Buyers of residential rental properties occasionally consider as one of the ways to increase their investment return the approach of paying existing tenants whose rents are low an amount to vacate voluntarily.  This is also a technique some landlords who have owned their properties a while utilize in an effort to enhance cash flow.  The practice is commonly known as a “buyout” or “cash for keys.”

While cash for keys can in some circumstances be effective and lawful, it has now become the subject of widespread abuse.  Landlords have started to use the technique to try to sidestep rent stabilization regulations pertaining to vacancy decontrol and relocation assistance (such as the one in the City of Los Angeles requiring relocation payments between $7,900 and $19,700 and at least sixty days’ advance notice, more for elderly and disabled occupants).  Other situations where this has been observed as a technique to exploit tenants who do not know their rights include conversion of an apartment project to condominiums, taking units off the market under the Ellis Act and renovation or demolition of some or all of the structures on the site.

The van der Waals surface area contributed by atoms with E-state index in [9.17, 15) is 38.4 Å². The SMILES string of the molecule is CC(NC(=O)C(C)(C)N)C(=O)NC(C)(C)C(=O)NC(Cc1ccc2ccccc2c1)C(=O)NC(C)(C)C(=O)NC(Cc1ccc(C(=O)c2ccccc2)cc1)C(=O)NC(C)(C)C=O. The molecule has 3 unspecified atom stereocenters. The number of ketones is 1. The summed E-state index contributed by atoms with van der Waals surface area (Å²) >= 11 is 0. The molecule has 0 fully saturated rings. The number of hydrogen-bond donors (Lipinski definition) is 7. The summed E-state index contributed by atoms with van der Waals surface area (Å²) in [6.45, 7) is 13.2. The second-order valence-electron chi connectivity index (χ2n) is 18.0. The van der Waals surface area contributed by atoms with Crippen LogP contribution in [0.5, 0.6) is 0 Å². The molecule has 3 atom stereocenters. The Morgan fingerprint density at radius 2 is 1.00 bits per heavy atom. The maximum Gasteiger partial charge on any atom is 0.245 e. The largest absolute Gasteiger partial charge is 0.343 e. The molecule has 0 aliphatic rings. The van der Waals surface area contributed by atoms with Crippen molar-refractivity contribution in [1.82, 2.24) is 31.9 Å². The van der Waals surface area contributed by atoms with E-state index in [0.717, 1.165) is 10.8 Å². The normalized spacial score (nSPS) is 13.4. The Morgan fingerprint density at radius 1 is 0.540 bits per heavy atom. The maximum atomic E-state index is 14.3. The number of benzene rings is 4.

The response to these abuses in Berkeley, San Francisco and a number of other California municipalities has been to enact ordinances designed to curb predatory practices.  The City of Los Angeles has just passed legislation of the same type named the “Tenant Buyout Ordinance.”  Any landlord seeking to offer a tenant cash for keys for residential rental property in the City now must comply with the following rules:

  1. The landlord must provide any such tenant a written disclosure of the tenant’s legal rights, including applicable relocation assistance amounts.
  1. Buyout amounts must be written in the tenant’s primary language and must specify that the tenant has a thirty-day right to rescind without penalty any buyout agreement entered into with the landlord.
  1. Buyout agreements are to be in writing and filed with the Los Angeles Housing and Community Investment Department.

We do not yet know what will be the City’s enforcement penalties and whether they will be as substantial for technical or negligent violations as for to intentional ignoring of the new ordinance.  For example, what happens if the tenant signs an agreement written in English and more than thirty days later says that his “primary language” is Vietnamese?  What happens if the tenant has vacated and moved into a new residence before the tenant learns that the landlord did not fully or accurately comply with the ordinance?  These and a number of other questions will need to be addressed in real life situations.  We expect to learn more soon.  Stay tuned!